Calories burned don’t matter for fat loss. What does?
How many calories you burn during the workouts is not a marker that should obsess you as fat loss is a physiological problem, much more
This is the story of my sports and fitness background. I reveal how and why I went through 4 BODY TRANSFORMATIONS until the age of 29, but also how I got into outdoor calisthenics and running on mountain trails. Hopefully, my life experience will leave you with a better understanding of fitness and body mastery.
I started practicing sports with military discipline at around 9. My parents signed me up for swimming lessons because I had huge problems with my lungs and thus, I couldn’t breathe properly. Swimming seemed to be the only viable option left for my full recovery. Luckily, it worked! From that point on, I only enhanced my swimming skills and cardio capabilities. In less than 3 years, I was competing as a pro in national competitions with other kids of my age.
The discipline required for these competitions is tough for a kid. My training began at precisely 7 am. I had to wake up at 6, from Monday to Saturday, month after month. Also, in less than 30 minutes I had to eat, wash, make my bed, dress, take everything needed for school, get the equipment, walk my way up to the pool, and be ready to begin the warmup at 6:45 – all that while being very sleepy and tired. I was on autopilot.
I trained 7 times a week the whole period I was involved in swimming. I also had to attend the second evening workout quite often. In several years, I reckon that I swam a lot more than I covered by walking or running. I rarely swam less than 7 km per workout. Sometimes, our coach extended it up to 15 km. School always started at 11 am and up until 3 pm. To be honest, this felt like a lot for me. It was a tremendous amount of effort and work ethic I had to pull out, at an age that didn’t allow me to see the bigger picture.
This may sound like I feel sorry for myself, but even though it was hard at that time, I feel grateful for that period. Because even after I quit competitive swimming, I applied the same work ethic and military mindset in my calisthenics training and later on, in my mountain running sessions. That is why the training methods I follow in calisthenics are considered high-volume. I realized even as a child that If I want results then I have to train more often, more frequently and with more intensity. I learned how to do more by keeping a simple recipe.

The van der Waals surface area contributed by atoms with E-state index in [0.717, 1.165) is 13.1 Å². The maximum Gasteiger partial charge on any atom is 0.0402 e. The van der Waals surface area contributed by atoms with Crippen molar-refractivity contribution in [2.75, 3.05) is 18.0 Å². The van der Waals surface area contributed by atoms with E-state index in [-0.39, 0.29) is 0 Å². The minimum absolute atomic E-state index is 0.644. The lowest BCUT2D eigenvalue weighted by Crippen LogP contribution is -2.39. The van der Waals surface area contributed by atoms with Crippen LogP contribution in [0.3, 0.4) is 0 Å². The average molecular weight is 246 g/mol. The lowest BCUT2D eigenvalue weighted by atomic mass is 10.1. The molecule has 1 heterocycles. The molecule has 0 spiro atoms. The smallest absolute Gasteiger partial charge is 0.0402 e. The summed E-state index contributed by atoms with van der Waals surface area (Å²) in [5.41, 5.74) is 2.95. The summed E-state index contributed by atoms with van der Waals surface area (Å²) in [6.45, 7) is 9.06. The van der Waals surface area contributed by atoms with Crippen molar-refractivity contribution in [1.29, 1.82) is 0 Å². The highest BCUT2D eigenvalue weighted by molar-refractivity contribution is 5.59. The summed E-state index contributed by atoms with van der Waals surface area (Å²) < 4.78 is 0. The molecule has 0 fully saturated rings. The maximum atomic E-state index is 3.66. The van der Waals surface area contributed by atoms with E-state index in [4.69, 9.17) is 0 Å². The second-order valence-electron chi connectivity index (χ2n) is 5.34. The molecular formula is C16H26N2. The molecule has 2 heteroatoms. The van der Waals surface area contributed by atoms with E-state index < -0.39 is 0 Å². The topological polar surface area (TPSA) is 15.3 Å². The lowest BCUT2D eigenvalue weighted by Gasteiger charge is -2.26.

Furthermore, if I take a closer look at my trail runs, I see the same training strategy applied. I started to run throughout the city for a few kilometers and ended up, a few years later, running over 30km on mountain trails, pretty close to a mountain-marathon. As I became better and my legs handled more, I gradually built up from running 25 minutes on a flat surface to running 4 hours up and downhill on rough terrain. Going to calisthenics again, I went from 100 pushups and 50 pull-ups per workout to 200-400 pull-ups with 500-1000 pushups per workout. I started from the most basic level.
Now that I look back, the progress is pretty impressive. But you have to take into consideration the time it took. I am talking about a journey that took more than a decade. And I am not planning on stopping here!
After what I stated above, if you are not an athlete yourself, you must think “So Adorian was always into sports and kept getting more and more fit. Why would his methods apply to me? I don’t have a decade to get into shape”. Actually, things are not that easy. Even if you are not an athlete, your journey could be more similar to mine than you think.
I talked before about my progress in fitness and sports up until now, but what you also have to keep in mind is that I’ve been through several body transformations since I quit swimming. Maybe this comes hard to believe but I lost my whole physical condition and became chubby, repetitively. So let me tell you more about how that happened and what you can learn from that.
Swimming established the foundation for the athlete I was about to become later on. I learned the discipline and work ethic which, applicable over everything else. This is why, from that moment forward, I never needed someone to tell me how far to push myself to become good at something. Swimming also developed my bone structure and it may be the reason why I now possess a balanced physique that is equally athletic, as it is muscular (courtesy of calisthenics) and strong. It is why I always recommend to any parents to teach their children love sports and practice them as often as possible when they are little. It develops the whole body correctly.